Kraken Completes Robotics as a Service (RaaS) Contract from Government of Canada

Kraken Completes Robotics as a Service (RaaS) Contract from Government of Canada

Kraken Robotics has successfully completed a Robotics as a Service (RaaS) contract with the Royal Canadian Navy (RCN) for testing of Kraken’s ultra-high-resolution survey equipment. This CAD0.5 million contract was funded under the Government of Canada’s Innovative Solutions Canada programme, and the testing department for this service offering was the RCN’s Fleet Diving Unit Atlantic (FDU-A) based in Halifax, Nova Scotia. The RCN has a mandate to develop and maintain an advanced sonar imaging and data storage capability for all three coasts, and to deploy this capability to national and international areas of interest.

This contract provided the RCN FDU-A with access to cutting-edge technology and high-resolution seabed data. With Kraken deploying its KATFISH towed SAS sonar system and integrating a Kraken Light Weight SAS (LW-SAS) onboard a RCN-owned Huntington Ingalls REMUS 100 Unmanned Underwater Vehicle (UUV), Kraken’s RaaS service demonstrated that FDU-A’s existing capabilities can be augmented by using service-based offerings of cutting-edge technology with significantly better data, at a much lower cost, and leveraging continuously improving capabilities.

Augmenting RCN Route Survey Capabilities with SAS-based Technology

Throughout the course of the contract, Kraken’s team successfully demonstrated that the range, area coverage rates and resolution of Kraken’s KATFISH and LW-SAS systems met or exceeded target specifications. Furthermore, the Kraken and FDU-A teams worked closely on integration of the payload, demonstrating that the LW-SAS can be installed and removed from vehicles in the field. Finally, the FDU-A team was trained to use Kraken’s cloud-based post mission analysis tools for interrogating data following mission completion, and for conducting change detection.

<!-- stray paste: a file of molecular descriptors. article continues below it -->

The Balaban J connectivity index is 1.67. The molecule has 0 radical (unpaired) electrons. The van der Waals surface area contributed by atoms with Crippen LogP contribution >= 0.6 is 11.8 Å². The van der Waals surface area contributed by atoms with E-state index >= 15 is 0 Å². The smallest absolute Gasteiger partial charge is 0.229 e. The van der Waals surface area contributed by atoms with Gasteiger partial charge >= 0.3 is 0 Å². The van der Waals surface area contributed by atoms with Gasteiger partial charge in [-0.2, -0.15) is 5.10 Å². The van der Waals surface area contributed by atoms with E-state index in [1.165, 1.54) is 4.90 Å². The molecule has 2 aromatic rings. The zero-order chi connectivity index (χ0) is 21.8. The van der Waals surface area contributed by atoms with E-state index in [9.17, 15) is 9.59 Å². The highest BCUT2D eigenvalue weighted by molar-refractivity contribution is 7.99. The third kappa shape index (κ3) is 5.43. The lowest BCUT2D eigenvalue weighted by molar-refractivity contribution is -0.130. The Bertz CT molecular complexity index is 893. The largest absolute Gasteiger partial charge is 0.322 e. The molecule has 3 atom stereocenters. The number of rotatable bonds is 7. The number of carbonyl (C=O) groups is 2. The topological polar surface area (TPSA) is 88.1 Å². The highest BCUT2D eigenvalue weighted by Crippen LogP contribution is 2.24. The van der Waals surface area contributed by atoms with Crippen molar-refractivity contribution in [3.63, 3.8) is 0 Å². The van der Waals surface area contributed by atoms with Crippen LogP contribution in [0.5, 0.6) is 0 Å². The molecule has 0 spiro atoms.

Commenting on the successful completion of this contract, Karl Kenny, Kraken president and CEO noted: “Kraken is excited to be once again working closely with our own RCN as an ‘Early Adopter’ to augment existing RCN Route Survey capabilities with a service offering based on the latest SAS technology available. The experience of working side by side with our FDU operators provided invaluable feedback to our engineers and technicians, and the RCN’s evaluation will serve as an excellent reference for a global offering, in particular to other NATO allies. Furthermore, the RCN’s objective comparison of the data from our RaaS offering against legacy sonar data provided demonstrative evidence of the superior image resolution and accuracy of Kraken survey data.”

Kraken’s LW-SAS Installed onto an RCN UUV.

Improving Object Identification and Change Detection

Lieutenant Commander Neville Lockyer, Commanding Officer of Fleet Diving Unit (Atlantic), stated: “Our members are fully trained in Naval Mine Countermeasures and seabed searches, and are always excited to be able to test and evaluate innovative Canadian technology. We want our teams to have their hands on the best equipment available in order to safely and effectively complete the mission. Based on the performance of Kraken’s equipment during this evaluation, what we tested was the best equipment available.”

Commander Roland Leyte, director of Diving Safety (D DIV S), said: “By embracing the ISC TS programme, the RCN is able to test and trial high-tech, advanced, state-of-the-art equipment to determine its viability and future employability in various areas of warfare. Partnering with Kraken Robotics to utilize Robotics as a Service allowed the RCN’s Seabed Intervention Systems department, as the end users, to employ a superior SAS system on an already in-service UUV, the REMUS 100, to achieve a much higher definition resolution image. The trial and the partnership were very successful in integrating the SAS with the REMUS 100, and in demonstrating that increased resolution tremendously improved object identification and change detection.”

Car wrecks surveyed with legacy side-scan (top) vs Kraken’s LW-SAS (bottom).